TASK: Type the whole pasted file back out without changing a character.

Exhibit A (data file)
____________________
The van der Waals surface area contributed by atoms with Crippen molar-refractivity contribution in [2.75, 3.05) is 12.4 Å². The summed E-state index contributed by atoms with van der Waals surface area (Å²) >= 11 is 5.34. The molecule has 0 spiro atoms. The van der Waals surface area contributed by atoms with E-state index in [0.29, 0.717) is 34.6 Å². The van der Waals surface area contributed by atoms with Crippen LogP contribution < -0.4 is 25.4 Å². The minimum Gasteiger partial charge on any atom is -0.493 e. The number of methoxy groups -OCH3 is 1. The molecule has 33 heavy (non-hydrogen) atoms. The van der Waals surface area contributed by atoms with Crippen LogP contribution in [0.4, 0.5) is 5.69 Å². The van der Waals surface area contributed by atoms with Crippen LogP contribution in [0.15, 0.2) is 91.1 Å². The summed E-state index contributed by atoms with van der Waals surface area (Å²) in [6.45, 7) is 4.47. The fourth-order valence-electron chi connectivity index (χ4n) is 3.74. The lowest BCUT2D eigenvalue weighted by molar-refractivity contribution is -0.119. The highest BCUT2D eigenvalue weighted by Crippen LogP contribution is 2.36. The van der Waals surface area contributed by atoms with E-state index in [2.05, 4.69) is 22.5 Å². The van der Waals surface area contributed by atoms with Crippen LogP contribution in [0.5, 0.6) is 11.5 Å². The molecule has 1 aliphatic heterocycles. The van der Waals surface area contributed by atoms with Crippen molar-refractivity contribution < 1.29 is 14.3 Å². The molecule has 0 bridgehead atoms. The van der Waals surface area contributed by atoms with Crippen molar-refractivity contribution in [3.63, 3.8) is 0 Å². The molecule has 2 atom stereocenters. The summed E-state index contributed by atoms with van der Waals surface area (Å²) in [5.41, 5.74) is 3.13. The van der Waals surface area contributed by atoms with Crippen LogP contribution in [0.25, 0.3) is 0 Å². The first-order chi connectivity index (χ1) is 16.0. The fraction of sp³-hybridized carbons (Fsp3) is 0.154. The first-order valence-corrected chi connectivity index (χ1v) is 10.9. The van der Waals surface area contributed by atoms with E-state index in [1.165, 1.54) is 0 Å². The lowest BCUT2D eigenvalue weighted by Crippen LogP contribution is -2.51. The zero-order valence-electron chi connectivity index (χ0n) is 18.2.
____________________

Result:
The van der Waals surface area contributed by atoms with Crippen molar-refractivity contribution in [2.75, 3.05) is 12.4 Å². The summed E-state index contributed by atoms with van der Waals surface area (Å²) >= 11 is 5.34. The molecule has 0 spiro atoms. The van der Waals surface area contributed by atoms with E-state index in [0.29, 0.717) is 34.6 Å². The van der Waals surface area contributed by atoms with Crippen LogP contribution < -0.4 is 25.4 Å². The minimum Gasteiger partial charge on any atom is -0.493 e. The number of methoxy groups -OCH3 is 1. The molecule has 33 heavy (non-hydrogen) atoms. The van der Waals surface area contributed by atoms with Crippen LogP contribution in [0.4, 0.5) is 5.69 Å². The van der Waals surface area contributed by atoms with Crippen LogP contribution in [0.15, 0.2) is 91.1 Å². The summed E-state index contributed by atoms with van der Waals surface area (Å²) in [6.45, 7) is 4.47. The fourth-order valence-electron chi connectivity index (χ4n) is 3.74. The lowest BCUT2D eigenvalue weighted by molar-refractivity contribution is -0.119. The highest BCUT2D eigenvalue weighted by Crippen LogP contribution is 2.36. The van der Waals surface area contributed by atoms with E-state index in [2.05, 4.69) is 22.5 Å². The van der Waals surface area contributed by atoms with Crippen LogP contribution in [0.5, 0.6) is 11.5 Å². The molecule has 1 aliphatic heterocycles. The van der Waals surface area contributed by atoms with Crippen molar-refractivity contribution < 1.29 is 14.3 Å². The molecule has 0 bridgehead atoms. The van der Waals surface area contributed by atoms with Crippen molar-refractivity contribution in [3.63, 3.8) is 0 Å². The molecule has 2 atom stereocenters. The summed E-state index contributed by atoms with van der Waals surface area (Å²) in [5.41, 5.74) is 3.13. The van der Waals surface area contributed by atoms with Crippen LogP contribution in [0.25, 0.3) is 0 Å². The first-order chi connectivity index (χ1) is 16.0. The fraction of sp³-hybridized carbons (Fsp3) is 0.154. The first-order valence-corrected chi connectivity index (χ1v) is 10.9. The van der Waals surface area contributed by atoms with E-state index in [1.165, 1.54) is 0 Å². The lowest BCUT2D eigenvalue weighted by Crippen LogP contribution is -2.51. The zero-order valence-electron chi connectivity index (χ0n) is 18.2.